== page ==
It’s no secret: The software industry is a men’s club. In fact, the technology sector as a whole is still largely dominated by men. But a recent report from the American Association of University Women showed that the technology sector is one of the few places in which women earn equal pay to their male counterparts.

In fact, only traditional engineering jobs showed a higher rate of pay equality than math and computer science disciplines. This could be seen as at least a small win for female developers in a world that seems to increasingly yield ugly and publicly blogged/Twittered incidents of sexism.

(Related: Where are the women in software?)

So while misogyny is still an industry problem, there’s no doubt that things have definitely gotten better for women in technology over the last 10 years. Or even the last four.

Evonne Heyning, cofounder of EDDEFY, said that she’s noticed a change in recent years, even if it’s not a complete shift across the board. She referred to “the rising tide of women, not just in engineering and coding, but across technology, such as in wearables. When I was growing up, I didn’t have women to look up to or talk to in technology. I never met female programmers until I went to college, but I started programming when I was six. We’re not seeing the full tide rise now, but it’s changing. When I go to hackathons, it’s definitely different than it was four years ago. In general, hackathons can be very cliqueish, but I see more women now.”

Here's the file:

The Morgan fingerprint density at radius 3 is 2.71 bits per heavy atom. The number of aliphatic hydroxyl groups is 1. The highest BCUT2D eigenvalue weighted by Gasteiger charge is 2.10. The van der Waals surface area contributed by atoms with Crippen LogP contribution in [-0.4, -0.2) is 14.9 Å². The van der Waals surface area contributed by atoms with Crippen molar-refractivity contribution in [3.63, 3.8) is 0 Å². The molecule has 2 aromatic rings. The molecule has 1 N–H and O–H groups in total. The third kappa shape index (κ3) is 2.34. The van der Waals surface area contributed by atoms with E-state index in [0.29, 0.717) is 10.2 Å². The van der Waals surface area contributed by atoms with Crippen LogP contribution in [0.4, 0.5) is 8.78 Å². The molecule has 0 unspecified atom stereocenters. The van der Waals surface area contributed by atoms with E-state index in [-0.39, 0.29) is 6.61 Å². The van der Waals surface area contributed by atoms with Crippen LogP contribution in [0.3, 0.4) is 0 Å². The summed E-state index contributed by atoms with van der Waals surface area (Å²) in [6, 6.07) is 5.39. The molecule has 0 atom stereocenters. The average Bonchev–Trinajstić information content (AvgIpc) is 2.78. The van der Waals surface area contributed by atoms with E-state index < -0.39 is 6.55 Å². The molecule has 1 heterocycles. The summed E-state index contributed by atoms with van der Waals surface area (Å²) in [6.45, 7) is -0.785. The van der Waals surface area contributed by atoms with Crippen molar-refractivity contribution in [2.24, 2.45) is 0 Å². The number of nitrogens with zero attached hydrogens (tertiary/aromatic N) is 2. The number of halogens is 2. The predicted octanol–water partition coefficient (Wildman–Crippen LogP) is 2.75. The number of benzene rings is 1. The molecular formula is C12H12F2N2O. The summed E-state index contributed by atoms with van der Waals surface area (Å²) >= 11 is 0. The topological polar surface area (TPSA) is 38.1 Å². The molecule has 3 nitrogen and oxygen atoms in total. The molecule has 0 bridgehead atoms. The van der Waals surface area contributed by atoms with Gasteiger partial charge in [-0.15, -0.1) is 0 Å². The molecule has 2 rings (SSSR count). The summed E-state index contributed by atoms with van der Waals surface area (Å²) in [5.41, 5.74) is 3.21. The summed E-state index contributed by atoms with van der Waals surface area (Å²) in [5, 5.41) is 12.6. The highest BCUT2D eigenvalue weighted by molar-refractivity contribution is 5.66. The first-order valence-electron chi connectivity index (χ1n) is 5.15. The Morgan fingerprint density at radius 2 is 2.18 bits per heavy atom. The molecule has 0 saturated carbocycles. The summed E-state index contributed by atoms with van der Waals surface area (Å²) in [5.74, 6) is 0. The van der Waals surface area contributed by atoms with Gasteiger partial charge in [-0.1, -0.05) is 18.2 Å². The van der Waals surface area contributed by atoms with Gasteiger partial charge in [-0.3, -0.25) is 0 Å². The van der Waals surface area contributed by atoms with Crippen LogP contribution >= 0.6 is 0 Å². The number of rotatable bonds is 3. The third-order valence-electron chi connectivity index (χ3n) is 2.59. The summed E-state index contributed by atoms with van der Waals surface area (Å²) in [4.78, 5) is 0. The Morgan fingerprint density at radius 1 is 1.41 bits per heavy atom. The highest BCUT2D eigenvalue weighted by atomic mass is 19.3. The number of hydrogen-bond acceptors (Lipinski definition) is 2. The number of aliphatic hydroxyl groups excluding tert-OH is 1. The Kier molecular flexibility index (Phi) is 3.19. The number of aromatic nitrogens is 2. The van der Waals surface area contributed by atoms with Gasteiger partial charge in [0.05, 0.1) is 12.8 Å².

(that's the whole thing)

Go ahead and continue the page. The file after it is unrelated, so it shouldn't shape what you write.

Heyning and EDDEFY’s four other female cofounders are building an education aggregation and presentation system, and have built their company as a flat management structure with no single leader. She said she and her cofounders have hired male developers, as well.

While Heyning has noticed a change in recent years, Brenda Romero has an even longer perspective. She’s been in the software industry since she worked on the game Wizardry in 1981.

“I can only speak to the game industry,” said Romero, “but I do feel [online awareness] movements like #1reasonwhy and #1reasontobe, as well as the visibility conferences like Game Developers Conference, provide, not to just women but minorities in general, help to make others feel comfortable speaking out and not comfortable remaining silent, even if they are not the victims of discrimination.”

Romero referred to a popular set of Twitter campaigns for women in the videogame industry. The #1reasonwhy tweets (as in the one reason why there aren’t more women making games) highlighted both the perks and hazards of being a woman in the video game industry. That campaign resulted in thousands of tweets covering subjects ranging from sexist managers to the benefits of having a little-used women’s room due to the dearth of women in game companies.

Romero said that she feels her industry has improved a great deal in how it handles sexism and racism, but now she’s worried about  a subtler form of racism. She said she’s more concerned about the digital divide creating a rift between technology haves and have nots, particularly in immigrant communities.

Romero’s husband, John Romero, is the famous game designer behind Doom. He’s also a Mexican American, and as a result, he has seen the divide that exists between the students of well-to-do folks and the children of migrant workers.

“I feel like there’s a lot of work to be done,” said Brenda Romero. “There are a lot of people who are not in the games industry who would love to be in the industry, and if they don’t have access to the technology early on, they’ve already lost. It’s not just a question of making this a good industry. We need to make it a good industry, but we need to show people the path to get in here who might otherwise not have chance.”